The integration sprint helped to reduce the risk of misunderstanding and created a common understanding between the frontend and backend developers on how to design and document the APIs. However, it didn’t really enhance the user experience that much.

To enhance the user experience, we had to decouple the development of the frontend clients from the backend APIs. Some years ago, we started to talk about Backend for Frontends, or as we call it, a ”mediating layer”.

A mediating layer is a server-side application that acts as a mediator between the frontend applications and the customer’s IT environment and third party services. This allows the frontend application to have only one backend service to consume.

A backend for frontend act as a mediator between the frontend applications and the customer’s IT environment and third party services

The mediating layer will communicate with the customer’s IT environment and third party services, and even orchestrate multiple calls in order to concatenate information. The information retrieved can be cached and transformed into domain models that is tailored for each frontend client and thus will enhance the user experience as only the data required by the client will be sent. Implementing good caching also improves quality of service, as the calls to the mediating layer become deterministic.

Not only does the mediating layer improve the user experience. It will also enable us to move logic from the clients to the mediating layer, logic that would have to be implemented in all clients. This increases code reusability and modularisation which shortens time to market.

By optimising the communication between the clients and the mediating layer we can reduce the payload in each request and also optimise to make fewer requests from the client. This vastly improves user experience.

With the mediating layer in place, we could easier adapt the clients to new requirements driven by user behaviour as we are in control of both the clients and the mediating layer. Also, changes in the backend APIs does not affect the clients as the mediating layer could manage the updated specification and keep the client APIs consumed by the client unmodified.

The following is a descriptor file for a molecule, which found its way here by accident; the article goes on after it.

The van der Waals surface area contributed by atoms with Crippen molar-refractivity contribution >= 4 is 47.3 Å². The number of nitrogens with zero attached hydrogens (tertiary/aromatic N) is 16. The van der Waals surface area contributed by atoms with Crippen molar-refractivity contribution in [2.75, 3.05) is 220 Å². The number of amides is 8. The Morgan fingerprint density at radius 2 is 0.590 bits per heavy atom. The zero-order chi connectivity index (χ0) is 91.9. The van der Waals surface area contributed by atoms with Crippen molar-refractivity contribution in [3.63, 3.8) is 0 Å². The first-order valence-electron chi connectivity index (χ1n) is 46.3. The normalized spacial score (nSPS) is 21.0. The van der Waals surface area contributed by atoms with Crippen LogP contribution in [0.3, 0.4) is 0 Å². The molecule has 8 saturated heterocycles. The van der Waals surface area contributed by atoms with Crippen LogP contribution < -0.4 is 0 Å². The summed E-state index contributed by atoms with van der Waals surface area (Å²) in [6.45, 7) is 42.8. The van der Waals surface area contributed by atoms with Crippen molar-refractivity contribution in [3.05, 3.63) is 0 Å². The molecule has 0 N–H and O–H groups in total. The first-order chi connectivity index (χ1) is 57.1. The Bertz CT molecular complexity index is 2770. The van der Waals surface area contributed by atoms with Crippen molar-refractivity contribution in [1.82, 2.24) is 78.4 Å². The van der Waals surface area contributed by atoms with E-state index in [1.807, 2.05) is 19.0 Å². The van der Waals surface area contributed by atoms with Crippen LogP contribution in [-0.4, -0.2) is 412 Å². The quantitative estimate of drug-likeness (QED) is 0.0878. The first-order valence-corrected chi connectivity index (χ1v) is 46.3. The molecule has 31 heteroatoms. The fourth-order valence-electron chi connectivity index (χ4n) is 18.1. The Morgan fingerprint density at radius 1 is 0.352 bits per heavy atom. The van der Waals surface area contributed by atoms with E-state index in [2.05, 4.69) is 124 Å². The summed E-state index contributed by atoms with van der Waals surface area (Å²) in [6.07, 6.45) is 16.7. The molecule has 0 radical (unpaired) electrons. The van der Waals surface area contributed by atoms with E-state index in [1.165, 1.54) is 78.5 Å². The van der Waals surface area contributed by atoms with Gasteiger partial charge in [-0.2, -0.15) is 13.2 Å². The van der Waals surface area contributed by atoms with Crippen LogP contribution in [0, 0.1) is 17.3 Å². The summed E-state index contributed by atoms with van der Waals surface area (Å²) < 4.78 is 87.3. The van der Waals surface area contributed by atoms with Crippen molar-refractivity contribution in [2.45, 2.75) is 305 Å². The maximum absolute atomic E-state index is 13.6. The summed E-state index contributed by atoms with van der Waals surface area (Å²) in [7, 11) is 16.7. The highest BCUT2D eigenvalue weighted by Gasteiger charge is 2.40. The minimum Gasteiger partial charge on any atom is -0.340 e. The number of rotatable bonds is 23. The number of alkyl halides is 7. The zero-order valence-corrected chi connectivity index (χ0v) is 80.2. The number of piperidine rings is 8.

The mediating layer (in green) makes us create experiences on top of existing IT infrastructure

Today, when we build applications, we almost always reuse our blueprint architecture, where we have one or more client applications and a mediating layer deployed to the cloud. This setup allows us to scale instantly to various loads and to modularise and reuse business logic. This way we start simple and avoids to introduce an oversized architecture.

Over time, and if required, we can always refactor our API and introduce dedicated APIs for each client/platform respectively, which further enhance the user experience.

Conclusion

We strongly believe we can add a great deal of value by using mediating layers as part of the solutions we build for our customers. I think that it solves a lot of the problems we have experienced when working together with our customers’ backend teams over the years.

  1. Enhanced user experience — Tailored APIs for each platform including optimized payload and reduced request frequency results in better experiences for the end user
  2. Project efficiency — API changes initiated by the frontend application are decoupled from the backend development team so that the frontend development team can manage its own work and mock data until real data is available
  3. Frontend-backend decoupling — Enables easier migration of backend systems and much easier integration of 3rd party service integrations done in other projects. Public APIs used by current services can also remain intact coexisting with new platform specific optimized APIs consumed through a mediating layer.
  4. Reusability — Modular scalable architecture for existing integrations which results in increased code reuse, together with the possibility to move logic from the clients to the server when working with several platforms such as iOS, Android and web simultaneously.
  5. Scalability — The mediating layer is built on cloud-based services and can easily handle autoscaling when load increases, content distribution for increased performance, load balancing and more. We can be confident that when we build a digital product for the masses we can scale instantly according to our needs.

My name is Joakim and I’m head of technology at Apegroup. We’re a design and technology studio in Stockholm, Sweden. If you want to know more about us, check out our website.

Apegroup — Behind the Screens

Thoughts, learnings and opinions from a digital product studio in Sweden who deliver world-class design, technology and communication.

Thanks to Madeleine Kalin, Marcus Demnert, and Jonas Wikström

Joakim Landegren

Written by

Head of Technology at Apegroup

Apegroup — Behind the Screens

Thoughts, learnings and opinions from a digital product studio in Sweden who deliver world-class design, technology and communication.